Ambitious baking projects consumed the lives of many a quarantined person throughout spring and early summer 2020 … but now that we’re in the true dog days of summer, complete with brutal temperatures and soul-crushing humidity, it can be hard to get excited about the prospect of firing up your oven. For that reason, frozen and refrigerated treats tend to reach their peak appeal during this season, and if you’re keen on enjoying a “cake” without resigning yourself to several hours of oven labor, then get familiar with icebox cake, a mid-century marvel that’s easy, refreshing, and beyond satisfying.
What is “icebox cake”?
We’ll get the biggest question about icebox cake out of the way right now: No, it’s not technically a “cake.” This no-bake dessert has more in common with a trifle or a pudding than with a traditional cake, both from a textural standpoint and in terms of its creation process. Icebox cake, which first gained popularity during the 1920s and 1930s and remained a household hit throughout the 20th century, only requires two ingredients: whipped cream and cookies (or crackers) for layering. Of course, icebox cake makers have full liberty to add flavor agents, mix-ins, and decorations to their hearts’ content, but as long as you have whipped cream and cookies, you’re ready to give this treat a try. “As for making this at home, it just doesn’t get any easier. It’s simple and quick, plus it keeps in the freezer for over a week; it’s a great dessert to make ahead for a dinner party,” says chef/owner David Guas of Bayou Bakery in Arlington, Virginia of this summer-perfect sweet.
Whipped cream is key to this cake’s success … but you can feel free to have fun with it.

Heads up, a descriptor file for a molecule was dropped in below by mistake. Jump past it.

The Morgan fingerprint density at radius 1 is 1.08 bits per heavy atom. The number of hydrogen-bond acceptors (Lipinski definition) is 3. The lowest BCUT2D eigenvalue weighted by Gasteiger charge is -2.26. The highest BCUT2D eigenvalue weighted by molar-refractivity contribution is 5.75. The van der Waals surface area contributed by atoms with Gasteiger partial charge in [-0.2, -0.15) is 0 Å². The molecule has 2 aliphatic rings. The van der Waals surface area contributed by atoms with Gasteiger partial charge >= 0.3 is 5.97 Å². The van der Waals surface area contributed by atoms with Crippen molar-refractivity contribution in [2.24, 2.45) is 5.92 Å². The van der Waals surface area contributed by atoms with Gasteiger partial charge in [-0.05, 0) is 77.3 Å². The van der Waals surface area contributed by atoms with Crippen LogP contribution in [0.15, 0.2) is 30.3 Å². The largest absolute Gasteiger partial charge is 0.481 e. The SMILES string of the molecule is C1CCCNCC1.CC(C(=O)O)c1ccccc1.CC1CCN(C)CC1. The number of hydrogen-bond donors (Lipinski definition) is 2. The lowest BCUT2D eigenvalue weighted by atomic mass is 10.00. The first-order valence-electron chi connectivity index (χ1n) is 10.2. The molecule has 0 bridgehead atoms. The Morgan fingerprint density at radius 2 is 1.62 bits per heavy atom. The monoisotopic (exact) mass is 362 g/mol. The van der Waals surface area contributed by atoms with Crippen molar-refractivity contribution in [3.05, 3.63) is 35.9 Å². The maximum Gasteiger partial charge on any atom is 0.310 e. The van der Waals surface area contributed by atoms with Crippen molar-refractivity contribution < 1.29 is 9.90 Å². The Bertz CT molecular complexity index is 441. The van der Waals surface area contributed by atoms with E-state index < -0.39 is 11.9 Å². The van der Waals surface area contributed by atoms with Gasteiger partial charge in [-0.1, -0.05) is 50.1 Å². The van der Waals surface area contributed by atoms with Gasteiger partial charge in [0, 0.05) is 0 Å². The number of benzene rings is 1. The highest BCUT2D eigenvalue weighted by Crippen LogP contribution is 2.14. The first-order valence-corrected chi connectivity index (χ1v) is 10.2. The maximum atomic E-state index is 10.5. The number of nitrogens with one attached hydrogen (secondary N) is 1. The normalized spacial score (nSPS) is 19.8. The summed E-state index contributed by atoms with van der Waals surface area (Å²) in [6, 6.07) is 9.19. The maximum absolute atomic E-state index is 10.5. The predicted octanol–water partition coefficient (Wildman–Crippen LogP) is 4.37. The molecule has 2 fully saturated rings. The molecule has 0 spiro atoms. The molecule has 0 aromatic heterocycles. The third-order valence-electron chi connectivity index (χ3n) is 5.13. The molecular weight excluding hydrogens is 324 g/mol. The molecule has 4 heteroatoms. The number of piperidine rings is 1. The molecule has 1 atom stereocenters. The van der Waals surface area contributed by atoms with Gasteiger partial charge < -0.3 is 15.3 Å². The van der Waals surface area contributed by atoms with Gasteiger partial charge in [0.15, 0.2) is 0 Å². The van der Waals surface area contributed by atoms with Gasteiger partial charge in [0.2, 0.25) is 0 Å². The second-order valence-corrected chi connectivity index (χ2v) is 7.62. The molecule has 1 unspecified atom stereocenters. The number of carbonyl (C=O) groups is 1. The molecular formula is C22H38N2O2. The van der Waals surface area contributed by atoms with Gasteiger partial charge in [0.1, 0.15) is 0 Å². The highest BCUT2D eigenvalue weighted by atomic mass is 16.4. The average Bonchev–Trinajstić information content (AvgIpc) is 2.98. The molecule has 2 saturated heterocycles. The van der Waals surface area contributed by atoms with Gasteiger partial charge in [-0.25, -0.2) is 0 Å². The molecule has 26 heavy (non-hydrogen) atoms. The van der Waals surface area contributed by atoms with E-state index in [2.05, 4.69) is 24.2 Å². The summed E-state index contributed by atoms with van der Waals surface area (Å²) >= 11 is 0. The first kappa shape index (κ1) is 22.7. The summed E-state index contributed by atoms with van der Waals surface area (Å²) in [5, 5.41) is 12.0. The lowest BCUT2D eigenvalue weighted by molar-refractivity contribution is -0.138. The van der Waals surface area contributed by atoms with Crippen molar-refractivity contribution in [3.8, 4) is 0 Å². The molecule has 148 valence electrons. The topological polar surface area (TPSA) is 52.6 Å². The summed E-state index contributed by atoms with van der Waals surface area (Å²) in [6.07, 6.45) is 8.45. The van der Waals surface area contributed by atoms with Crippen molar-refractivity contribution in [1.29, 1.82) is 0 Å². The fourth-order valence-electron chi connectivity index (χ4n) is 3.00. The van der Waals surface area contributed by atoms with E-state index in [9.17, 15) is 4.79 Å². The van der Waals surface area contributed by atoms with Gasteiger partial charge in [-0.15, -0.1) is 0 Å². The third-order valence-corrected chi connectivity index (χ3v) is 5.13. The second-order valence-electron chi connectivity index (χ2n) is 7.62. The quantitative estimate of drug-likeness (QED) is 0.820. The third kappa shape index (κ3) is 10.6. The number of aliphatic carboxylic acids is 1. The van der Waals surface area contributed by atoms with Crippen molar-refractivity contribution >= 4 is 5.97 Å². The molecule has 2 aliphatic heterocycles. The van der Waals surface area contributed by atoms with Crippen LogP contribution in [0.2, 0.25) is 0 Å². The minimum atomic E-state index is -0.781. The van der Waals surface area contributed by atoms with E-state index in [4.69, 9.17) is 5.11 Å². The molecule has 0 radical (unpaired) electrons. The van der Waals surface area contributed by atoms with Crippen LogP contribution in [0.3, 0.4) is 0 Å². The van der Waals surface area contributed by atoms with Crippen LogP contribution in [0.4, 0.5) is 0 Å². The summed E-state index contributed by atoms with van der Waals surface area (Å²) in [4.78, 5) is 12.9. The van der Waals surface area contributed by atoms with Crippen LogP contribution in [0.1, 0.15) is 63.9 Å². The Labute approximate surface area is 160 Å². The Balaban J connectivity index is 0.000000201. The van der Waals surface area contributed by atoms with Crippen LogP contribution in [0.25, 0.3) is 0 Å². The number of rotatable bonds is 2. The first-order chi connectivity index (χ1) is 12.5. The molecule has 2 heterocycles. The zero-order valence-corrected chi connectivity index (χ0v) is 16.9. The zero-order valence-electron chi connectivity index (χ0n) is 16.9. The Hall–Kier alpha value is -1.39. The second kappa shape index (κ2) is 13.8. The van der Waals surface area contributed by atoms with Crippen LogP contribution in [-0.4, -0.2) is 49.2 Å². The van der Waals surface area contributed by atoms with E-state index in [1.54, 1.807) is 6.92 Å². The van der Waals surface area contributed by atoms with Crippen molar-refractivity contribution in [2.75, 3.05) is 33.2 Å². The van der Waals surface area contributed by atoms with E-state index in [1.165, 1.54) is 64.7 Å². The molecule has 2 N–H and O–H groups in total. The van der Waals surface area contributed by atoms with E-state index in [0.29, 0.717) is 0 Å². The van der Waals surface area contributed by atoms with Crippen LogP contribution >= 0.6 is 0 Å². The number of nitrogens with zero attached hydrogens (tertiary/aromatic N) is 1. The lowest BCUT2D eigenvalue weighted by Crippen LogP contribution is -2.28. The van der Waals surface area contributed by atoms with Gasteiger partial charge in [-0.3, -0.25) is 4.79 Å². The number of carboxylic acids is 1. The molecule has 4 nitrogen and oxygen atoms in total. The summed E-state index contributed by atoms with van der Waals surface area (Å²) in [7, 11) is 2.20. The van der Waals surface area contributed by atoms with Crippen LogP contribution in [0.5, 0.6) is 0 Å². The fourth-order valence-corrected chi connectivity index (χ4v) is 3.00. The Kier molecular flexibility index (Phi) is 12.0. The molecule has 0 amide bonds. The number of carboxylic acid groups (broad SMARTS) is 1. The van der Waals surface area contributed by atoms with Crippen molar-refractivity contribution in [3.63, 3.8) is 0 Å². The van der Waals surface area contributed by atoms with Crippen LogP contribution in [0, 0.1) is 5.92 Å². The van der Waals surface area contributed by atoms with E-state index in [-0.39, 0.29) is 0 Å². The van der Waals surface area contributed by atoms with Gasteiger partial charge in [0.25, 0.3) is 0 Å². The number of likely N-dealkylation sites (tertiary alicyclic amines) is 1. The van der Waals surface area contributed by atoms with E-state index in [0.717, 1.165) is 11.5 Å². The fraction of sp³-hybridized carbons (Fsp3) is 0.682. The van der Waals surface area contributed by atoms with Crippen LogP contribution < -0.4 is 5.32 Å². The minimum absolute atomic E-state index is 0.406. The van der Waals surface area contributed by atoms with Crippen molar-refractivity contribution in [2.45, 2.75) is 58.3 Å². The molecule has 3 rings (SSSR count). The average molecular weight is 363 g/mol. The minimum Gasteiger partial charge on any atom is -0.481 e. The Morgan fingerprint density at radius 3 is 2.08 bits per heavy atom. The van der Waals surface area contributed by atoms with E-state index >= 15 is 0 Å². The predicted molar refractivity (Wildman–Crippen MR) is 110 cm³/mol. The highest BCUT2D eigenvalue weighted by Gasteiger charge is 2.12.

My mother frequently made icebox cakes throughout my childhood, and her formula included chocolate wafer cookies and Cool-Whip. Yeah, high-end pastry enthusiasts may scoff at Kraft’s sweetened whipped topping, but it’s an easy and tasty option for a quick icebox cake; this opinion is shared by Chef Ben of Benedetto’s in Tampa, Florida, who uses Cool-Whip as a key ingredient in his legendary no-bake kumquat pie.
If you’d rather make your own whipped cream, then baker and cookbook author Jessie Sheehan (who also prefers the homemade stuff in her icebox cakes) has a few tips for you:
“[First of all,] whipping cream until it forms stiff peaks is the way to go when making an icebox cake, as the more stable the cream is, the better job it will do of holding all your cookies in place while the cake sets up in the fridge. This is particularly true if you are making a ‘free-form’ cake without a pan (like the traditional log-shaped icebox cake; the recipe for which is on the back of the Nabisco Chocolate Wafer Cookie box).